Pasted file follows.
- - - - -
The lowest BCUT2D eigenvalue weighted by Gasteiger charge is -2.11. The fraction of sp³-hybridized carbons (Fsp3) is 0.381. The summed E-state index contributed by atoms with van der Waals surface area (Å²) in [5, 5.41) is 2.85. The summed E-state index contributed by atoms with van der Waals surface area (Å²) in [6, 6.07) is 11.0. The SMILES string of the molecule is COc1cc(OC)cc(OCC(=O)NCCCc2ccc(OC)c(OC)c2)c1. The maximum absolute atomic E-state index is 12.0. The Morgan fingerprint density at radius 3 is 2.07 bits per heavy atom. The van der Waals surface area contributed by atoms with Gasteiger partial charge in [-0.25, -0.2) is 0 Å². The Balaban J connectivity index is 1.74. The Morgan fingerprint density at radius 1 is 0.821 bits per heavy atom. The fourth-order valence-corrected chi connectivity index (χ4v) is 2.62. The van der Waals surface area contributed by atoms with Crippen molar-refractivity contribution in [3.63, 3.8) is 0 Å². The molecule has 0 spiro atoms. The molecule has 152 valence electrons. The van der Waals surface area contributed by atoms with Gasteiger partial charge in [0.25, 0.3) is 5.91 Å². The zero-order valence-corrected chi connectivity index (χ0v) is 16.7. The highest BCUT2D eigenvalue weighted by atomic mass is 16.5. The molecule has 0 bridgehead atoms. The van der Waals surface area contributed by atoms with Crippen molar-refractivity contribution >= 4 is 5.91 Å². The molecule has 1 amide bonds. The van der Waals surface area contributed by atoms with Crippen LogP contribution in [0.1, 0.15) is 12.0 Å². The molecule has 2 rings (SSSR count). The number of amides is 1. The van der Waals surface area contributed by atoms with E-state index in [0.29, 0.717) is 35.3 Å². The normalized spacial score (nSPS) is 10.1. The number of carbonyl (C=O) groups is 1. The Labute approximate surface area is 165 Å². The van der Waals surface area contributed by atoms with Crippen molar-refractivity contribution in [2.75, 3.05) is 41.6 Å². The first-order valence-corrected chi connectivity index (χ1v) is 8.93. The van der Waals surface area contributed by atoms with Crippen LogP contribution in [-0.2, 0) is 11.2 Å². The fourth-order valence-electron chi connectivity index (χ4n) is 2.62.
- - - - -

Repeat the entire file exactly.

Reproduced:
The lowest BCUT2D eigenvalue weighted by Gasteiger charge is -2.11. The fraction of sp³-hybridized carbons (Fsp3) is 0.381. The summed E-state index contributed by atoms with van der Waals surface area (Å²) in [5, 5.41) is 2.85. The summed E-state index contributed by atoms with van der Waals surface area (Å²) in [6, 6.07) is 11.0. The SMILES string of the molecule is COc1cc(OC)cc(OCC(=O)NCCCc2ccc(OC)c(OC)c2)c1. The maximum absolute atomic E-state index is 12.0. The Morgan fingerprint density at radius 3 is 2.07 bits per heavy atom. The van der Waals surface area contributed by atoms with Gasteiger partial charge in [-0.25, -0.2) is 0 Å². The Balaban J connectivity index is 1.74. The Morgan fingerprint density at radius 1 is 0.821 bits per heavy atom. The fourth-order valence-corrected chi connectivity index (χ4v) is 2.62. The van der Waals surface area contributed by atoms with Crippen molar-refractivity contribution in [3.63, 3.8) is 0 Å². The molecule has 0 spiro atoms. The molecule has 152 valence electrons. The van der Waals surface area contributed by atoms with Gasteiger partial charge in [0.25, 0.3) is 5.91 Å². The zero-order valence-corrected chi connectivity index (χ0v) is 16.7. The highest BCUT2D eigenvalue weighted by atomic mass is 16.5. The molecule has 0 bridgehead atoms. The van der Waals surface area contributed by atoms with Crippen molar-refractivity contribution >= 4 is 5.91 Å². The molecule has 1 amide bonds. The van der Waals surface area contributed by atoms with Crippen LogP contribution in [0.1, 0.15) is 12.0 Å². The molecule has 2 rings (SSSR count). The number of amides is 1. The van der Waals surface area contributed by atoms with E-state index in [0.29, 0.717) is 35.3 Å². The normalized spacial score (nSPS) is 10.1. The number of carbonyl (C=O) groups is 1. The Labute approximate surface area is 165 Å². The van der Waals surface area contributed by atoms with Crippen molar-refractivity contribution in [2.75, 3.05) is 41.6 Å². The first-order valence-corrected chi connectivity index (χ1v) is 8.93. The van der Waals surface area contributed by atoms with Crippen LogP contribution in [-0.2, 0) is 11.2 Å². The fourth-order valence-electron chi connectivity index (χ4n) is 2.62.